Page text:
This year's California Rare Book School course was on the history of typography, taught by Paul Shaw, designer and design historian, with Grendl Löfkvist, printer and Education Director at the Letterform Archive.
This is the second time that I have attended the CODEX Biennial Book Fair and Symposium, and again, I came away having learned more valuable information about book arts and collecting.
Pedigree of a Vandercook Press: Below are some photos of how my new Vandercook Universal III was carefully crated and shipped from the fine arts press of Stephen F. Austin State University. It arrives this Friday.
Tape is the Enemy of Books: This is my next book repair project. It is a Meta Given's Modern Encyclopedia of Cooking. This edition is from 1954, the 17th printing of the book.
I have purchased a 1971 Vandercook Universal III with an adjustable bed.
For this project, I wanted to see if I could make a solid color book cover, then cut out portions of it, and inlay a different color book cloth. Then I wanted to see if I could create a drawing or design on the lighter colored cloth.
From this first experiment in using a tabletop platen press, I learned that the use of the ink itself is going to be a critical skill to learn just like making and using paste is in bookbinding.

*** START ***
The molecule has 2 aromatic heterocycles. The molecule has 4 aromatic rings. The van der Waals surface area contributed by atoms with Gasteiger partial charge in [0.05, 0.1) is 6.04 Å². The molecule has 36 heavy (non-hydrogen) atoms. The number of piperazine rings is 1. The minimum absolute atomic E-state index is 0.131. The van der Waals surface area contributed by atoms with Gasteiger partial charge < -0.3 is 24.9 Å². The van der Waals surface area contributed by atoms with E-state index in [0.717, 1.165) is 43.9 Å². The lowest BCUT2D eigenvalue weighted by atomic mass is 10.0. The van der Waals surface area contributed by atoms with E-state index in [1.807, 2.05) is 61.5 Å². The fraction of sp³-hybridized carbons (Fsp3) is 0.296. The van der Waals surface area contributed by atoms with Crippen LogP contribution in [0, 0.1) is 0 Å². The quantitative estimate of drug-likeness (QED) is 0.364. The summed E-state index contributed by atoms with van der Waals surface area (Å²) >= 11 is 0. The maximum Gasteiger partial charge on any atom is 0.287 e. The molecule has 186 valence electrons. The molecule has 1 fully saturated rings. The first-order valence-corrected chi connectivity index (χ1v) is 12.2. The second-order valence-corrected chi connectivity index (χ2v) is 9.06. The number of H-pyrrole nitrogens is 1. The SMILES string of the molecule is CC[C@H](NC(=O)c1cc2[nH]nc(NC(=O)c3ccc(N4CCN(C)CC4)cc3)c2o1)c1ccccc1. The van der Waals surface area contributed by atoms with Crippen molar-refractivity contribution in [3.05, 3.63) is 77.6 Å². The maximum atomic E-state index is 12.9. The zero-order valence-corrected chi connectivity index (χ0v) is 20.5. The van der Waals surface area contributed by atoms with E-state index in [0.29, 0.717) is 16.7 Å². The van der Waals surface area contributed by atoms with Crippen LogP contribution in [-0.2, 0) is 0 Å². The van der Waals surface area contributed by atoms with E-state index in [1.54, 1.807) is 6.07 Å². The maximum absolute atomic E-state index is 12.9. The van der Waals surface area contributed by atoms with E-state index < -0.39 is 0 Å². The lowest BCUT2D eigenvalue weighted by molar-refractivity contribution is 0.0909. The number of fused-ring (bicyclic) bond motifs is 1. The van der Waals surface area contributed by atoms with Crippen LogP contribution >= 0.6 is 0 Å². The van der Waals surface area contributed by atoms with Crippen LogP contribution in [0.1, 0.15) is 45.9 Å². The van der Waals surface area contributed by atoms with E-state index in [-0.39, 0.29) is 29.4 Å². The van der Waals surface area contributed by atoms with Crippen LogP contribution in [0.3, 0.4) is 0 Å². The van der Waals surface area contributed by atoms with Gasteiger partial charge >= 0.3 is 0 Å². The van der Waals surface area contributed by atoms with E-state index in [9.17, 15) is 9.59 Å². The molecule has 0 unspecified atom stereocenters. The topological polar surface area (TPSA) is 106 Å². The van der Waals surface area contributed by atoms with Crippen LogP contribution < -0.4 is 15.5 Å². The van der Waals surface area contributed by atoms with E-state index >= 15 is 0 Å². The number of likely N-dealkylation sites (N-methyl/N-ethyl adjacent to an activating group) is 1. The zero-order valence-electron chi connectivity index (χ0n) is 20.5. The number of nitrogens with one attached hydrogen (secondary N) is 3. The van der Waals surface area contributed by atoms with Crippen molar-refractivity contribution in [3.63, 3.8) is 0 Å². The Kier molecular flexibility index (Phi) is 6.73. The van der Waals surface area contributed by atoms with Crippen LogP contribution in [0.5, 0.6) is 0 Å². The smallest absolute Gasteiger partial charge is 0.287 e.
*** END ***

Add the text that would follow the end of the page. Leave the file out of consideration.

Here is one of the irregular sized books I've been binding for fun and experimentation. There are interesting issues that come up with binding books that are miniature or very narrow in shape.
This is a video of the book studio progress from the first of December 2019. There is a full basement underneath with stairs in the back and a wide open space for lifting heavy equipment down into the basement.
I read somewhere that a bookbinder has to make at least 100 books before they can claim to have the necessary skills to do quality work. Each of the 100 books is intended to provide one or more lessons in what not to do.
Over the course of 2018, I read books about mastery. Every book hammered home the same point: You cannot master anything that you don't feel passionate about. Learning a profession, any profession, requires hours of commitment to learning, failing, practice, and mentorship. 10,000 hours is the number the experts say is required to "master" a skill. But according to my study, the hours alone are not enough.